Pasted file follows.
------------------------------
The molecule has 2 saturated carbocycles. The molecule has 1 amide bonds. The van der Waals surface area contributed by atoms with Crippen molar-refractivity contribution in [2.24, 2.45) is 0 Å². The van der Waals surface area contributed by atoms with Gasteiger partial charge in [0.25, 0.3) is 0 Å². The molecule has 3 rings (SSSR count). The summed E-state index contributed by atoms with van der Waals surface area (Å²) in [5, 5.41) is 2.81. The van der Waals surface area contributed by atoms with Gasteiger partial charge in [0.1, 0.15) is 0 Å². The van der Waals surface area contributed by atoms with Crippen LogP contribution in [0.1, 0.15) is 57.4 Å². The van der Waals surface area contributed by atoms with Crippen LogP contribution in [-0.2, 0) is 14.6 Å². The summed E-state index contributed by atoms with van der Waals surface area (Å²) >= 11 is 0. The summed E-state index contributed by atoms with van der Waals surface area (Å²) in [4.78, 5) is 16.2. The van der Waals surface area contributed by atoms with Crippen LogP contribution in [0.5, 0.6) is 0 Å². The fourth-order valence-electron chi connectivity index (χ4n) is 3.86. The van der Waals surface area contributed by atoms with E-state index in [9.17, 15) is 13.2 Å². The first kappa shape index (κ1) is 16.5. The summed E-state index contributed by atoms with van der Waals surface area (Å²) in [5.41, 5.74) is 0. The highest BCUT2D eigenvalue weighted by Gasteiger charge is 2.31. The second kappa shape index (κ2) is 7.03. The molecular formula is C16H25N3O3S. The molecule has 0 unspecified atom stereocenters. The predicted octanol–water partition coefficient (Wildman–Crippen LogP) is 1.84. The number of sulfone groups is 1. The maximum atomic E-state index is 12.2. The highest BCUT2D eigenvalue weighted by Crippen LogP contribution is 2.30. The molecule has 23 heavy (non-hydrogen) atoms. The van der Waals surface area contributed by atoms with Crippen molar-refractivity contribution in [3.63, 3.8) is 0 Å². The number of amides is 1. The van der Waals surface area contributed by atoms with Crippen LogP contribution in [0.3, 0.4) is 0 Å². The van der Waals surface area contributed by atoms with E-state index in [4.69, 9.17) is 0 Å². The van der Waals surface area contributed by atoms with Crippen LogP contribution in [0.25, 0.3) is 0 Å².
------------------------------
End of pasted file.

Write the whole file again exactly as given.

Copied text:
The molecule has 2 saturated carbocycles. The molecule has 1 amide bonds. The van der Waals surface area contributed by atoms with Crippen molar-refractivity contribution in [2.24, 2.45) is 0 Å². The van der Waals surface area contributed by atoms with Gasteiger partial charge in [0.25, 0.3) is 0 Å². The molecule has 3 rings (SSSR count). The summed E-state index contributed by atoms with van der Waals surface area (Å²) in [5, 5.41) is 2.81. The van der Waals surface area contributed by atoms with Gasteiger partial charge in [0.1, 0.15) is 0 Å². The van der Waals surface area contributed by atoms with Crippen LogP contribution in [0.1, 0.15) is 57.4 Å². The van der Waals surface area contributed by atoms with Crippen LogP contribution in [-0.2, 0) is 14.6 Å². The summed E-state index contributed by atoms with van der Waals surface area (Å²) >= 11 is 0. The summed E-state index contributed by atoms with van der Waals surface area (Å²) in [4.78, 5) is 16.2. The van der Waals surface area contributed by atoms with Crippen LogP contribution in [0.5, 0.6) is 0 Å². The fourth-order valence-electron chi connectivity index (χ4n) is 3.86. The van der Waals surface area contributed by atoms with E-state index in [9.17, 15) is 13.2 Å². The first kappa shape index (κ1) is 16.5. The summed E-state index contributed by atoms with van der Waals surface area (Å²) in [5.41, 5.74) is 0. The highest BCUT2D eigenvalue weighted by Gasteiger charge is 2.31. The second kappa shape index (κ2) is 7.03. The molecular formula is C16H25N3O3S. The molecule has 0 unspecified atom stereocenters. The predicted octanol–water partition coefficient (Wildman–Crippen LogP) is 1.84. The number of sulfone groups is 1. The maximum atomic E-state index is 12.2. The highest BCUT2D eigenvalue weighted by Crippen LogP contribution is 2.30. The molecule has 23 heavy (non-hydrogen) atoms. The van der Waals surface area contributed by atoms with Crippen molar-refractivity contribution in [3.63, 3.8) is 0 Å². The number of amides is 1. The van der Waals surface area contributed by atoms with Crippen LogP contribution in [0.3, 0.4) is 0 Å². The van der Waals surface area contributed by atoms with E-state index in [4.69, 9.17) is 0 Å². The van der Waals surface area contributed by atoms with Crippen LogP contribution in [0.25, 0.3) is 0 Å².